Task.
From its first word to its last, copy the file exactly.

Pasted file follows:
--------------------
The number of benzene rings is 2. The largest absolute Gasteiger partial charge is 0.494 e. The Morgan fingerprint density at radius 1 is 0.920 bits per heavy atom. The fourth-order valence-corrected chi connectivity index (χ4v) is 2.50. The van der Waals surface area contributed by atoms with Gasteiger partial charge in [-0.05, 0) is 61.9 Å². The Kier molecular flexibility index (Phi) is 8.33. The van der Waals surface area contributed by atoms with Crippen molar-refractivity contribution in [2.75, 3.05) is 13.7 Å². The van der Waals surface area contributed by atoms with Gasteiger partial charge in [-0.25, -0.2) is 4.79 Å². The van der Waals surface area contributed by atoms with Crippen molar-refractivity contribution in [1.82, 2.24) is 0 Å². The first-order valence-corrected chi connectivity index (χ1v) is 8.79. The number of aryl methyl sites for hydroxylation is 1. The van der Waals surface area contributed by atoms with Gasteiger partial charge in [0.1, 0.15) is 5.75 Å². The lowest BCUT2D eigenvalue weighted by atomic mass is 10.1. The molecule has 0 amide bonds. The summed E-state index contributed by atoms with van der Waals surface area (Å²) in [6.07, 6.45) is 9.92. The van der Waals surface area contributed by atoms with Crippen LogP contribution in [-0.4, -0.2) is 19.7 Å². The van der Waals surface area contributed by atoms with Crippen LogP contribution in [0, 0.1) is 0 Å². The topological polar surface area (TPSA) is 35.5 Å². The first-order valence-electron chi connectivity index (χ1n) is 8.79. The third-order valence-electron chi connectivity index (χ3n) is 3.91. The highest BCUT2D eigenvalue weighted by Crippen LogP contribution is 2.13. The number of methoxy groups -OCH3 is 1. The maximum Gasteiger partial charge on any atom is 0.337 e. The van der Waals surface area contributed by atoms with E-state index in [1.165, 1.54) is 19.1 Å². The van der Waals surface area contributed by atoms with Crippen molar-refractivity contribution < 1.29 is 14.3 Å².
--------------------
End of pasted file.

The number of benzene rings is 2. The largest absolute Gasteiger partial charge is 0.494 e. The Morgan fingerprint density at radius 1 is 0.920 bits per heavy atom. The fourth-order valence-corrected chi connectivity index (χ4v) is 2.50. The van der Waals surface area contributed by atoms with Gasteiger partial charge in [-0.05, 0) is 61.9 Å². The Kier molecular flexibility index (Phi) is 8.33. The van der Waals surface area contributed by atoms with Crippen molar-refractivity contribution in [2.75, 3.05) is 13.7 Å². The van der Waals surface area contributed by atoms with Gasteiger partial charge in [-0.25, -0.2) is 4.79 Å². The van der Waals surface area contributed by atoms with Crippen molar-refractivity contribution in [1.82, 2.24) is 0 Å². The first-order valence-corrected chi connectivity index (χ1v) is 8.79. The number of aryl methyl sites for hydroxylation is 1. The van der Waals surface area contributed by atoms with Gasteiger partial charge in [0.1, 0.15) is 5.75 Å². The lowest BCUT2D eigenvalue weighted by atomic mass is 10.1. The molecule has 0 amide bonds. The summed E-state index contributed by atoms with van der Waals surface area (Å²) in [6.07, 6.45) is 9.92. The van der Waals surface area contributed by atoms with Crippen LogP contribution in [-0.4, -0.2) is 19.7 Å². The van der Waals surface area contributed by atoms with Crippen LogP contribution in [0, 0.1) is 0 Å². The topological polar surface area (TPSA) is 35.5 Å². The first-order valence-electron chi connectivity index (χ1n) is 8.79. The third-order valence-electron chi connectivity index (χ3n) is 3.91. The highest BCUT2D eigenvalue weighted by Crippen LogP contribution is 2.13. The number of methoxy groups -OCH3 is 1. The maximum Gasteiger partial charge on any atom is 0.337 e. The van der Waals surface area contributed by atoms with E-state index in [1.165, 1.54) is 19.1 Å². The van der Waals surface area contributed by atoms with Crippen molar-refractivity contribution < 1.29 is 14.3 Å².